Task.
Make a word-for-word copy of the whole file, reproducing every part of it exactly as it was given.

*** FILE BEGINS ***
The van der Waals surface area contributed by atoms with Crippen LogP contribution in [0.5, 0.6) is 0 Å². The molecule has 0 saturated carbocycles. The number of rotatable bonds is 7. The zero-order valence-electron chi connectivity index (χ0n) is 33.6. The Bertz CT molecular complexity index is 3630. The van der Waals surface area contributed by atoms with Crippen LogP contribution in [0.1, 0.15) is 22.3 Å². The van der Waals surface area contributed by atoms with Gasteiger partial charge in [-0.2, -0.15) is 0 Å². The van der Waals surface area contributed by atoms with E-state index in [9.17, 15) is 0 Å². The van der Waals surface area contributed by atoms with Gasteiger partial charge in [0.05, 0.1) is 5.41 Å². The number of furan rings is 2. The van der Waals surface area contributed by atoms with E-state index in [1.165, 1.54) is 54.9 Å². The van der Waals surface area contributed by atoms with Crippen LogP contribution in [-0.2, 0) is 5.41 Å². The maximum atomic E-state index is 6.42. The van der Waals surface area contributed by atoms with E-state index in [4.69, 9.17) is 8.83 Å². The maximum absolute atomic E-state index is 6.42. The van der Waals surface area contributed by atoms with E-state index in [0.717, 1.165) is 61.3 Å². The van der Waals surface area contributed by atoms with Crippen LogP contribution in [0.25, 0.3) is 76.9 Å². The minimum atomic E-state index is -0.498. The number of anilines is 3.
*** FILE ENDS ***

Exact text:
The van der Waals surface area contributed by atoms with Crippen LogP contribution in [0.5, 0.6) is 0 Å². The molecule has 0 saturated carbocycles. The number of rotatable bonds is 7. The zero-order valence-electron chi connectivity index (χ0n) is 33.6. The Bertz CT molecular complexity index is 3630. The van der Waals surface area contributed by atoms with Crippen LogP contribution in [0.1, 0.15) is 22.3 Å². The van der Waals surface area contributed by atoms with Gasteiger partial charge in [-0.2, -0.15) is 0 Å². The van der Waals surface area contributed by atoms with E-state index in [9.17, 15) is 0 Å². The van der Waals surface area contributed by atoms with Gasteiger partial charge in [0.05, 0.1) is 5.41 Å². The number of furan rings is 2. The van der Waals surface area contributed by atoms with E-state index in [1.165, 1.54) is 54.9 Å². The van der Waals surface area contributed by atoms with Crippen LogP contribution in [-0.2, 0) is 5.41 Å². The maximum atomic E-state index is 6.42. The van der Waals surface area contributed by atoms with E-state index in [4.69, 9.17) is 8.83 Å². The maximum absolute atomic E-state index is 6.42. The van der Waals surface area contributed by atoms with E-state index in [0.717, 1.165) is 61.3 Å². The van der Waals surface area contributed by atoms with Crippen LogP contribution in [0.25, 0.3) is 76.9 Å². The minimum atomic E-state index is -0.498. The number of anilines is 3.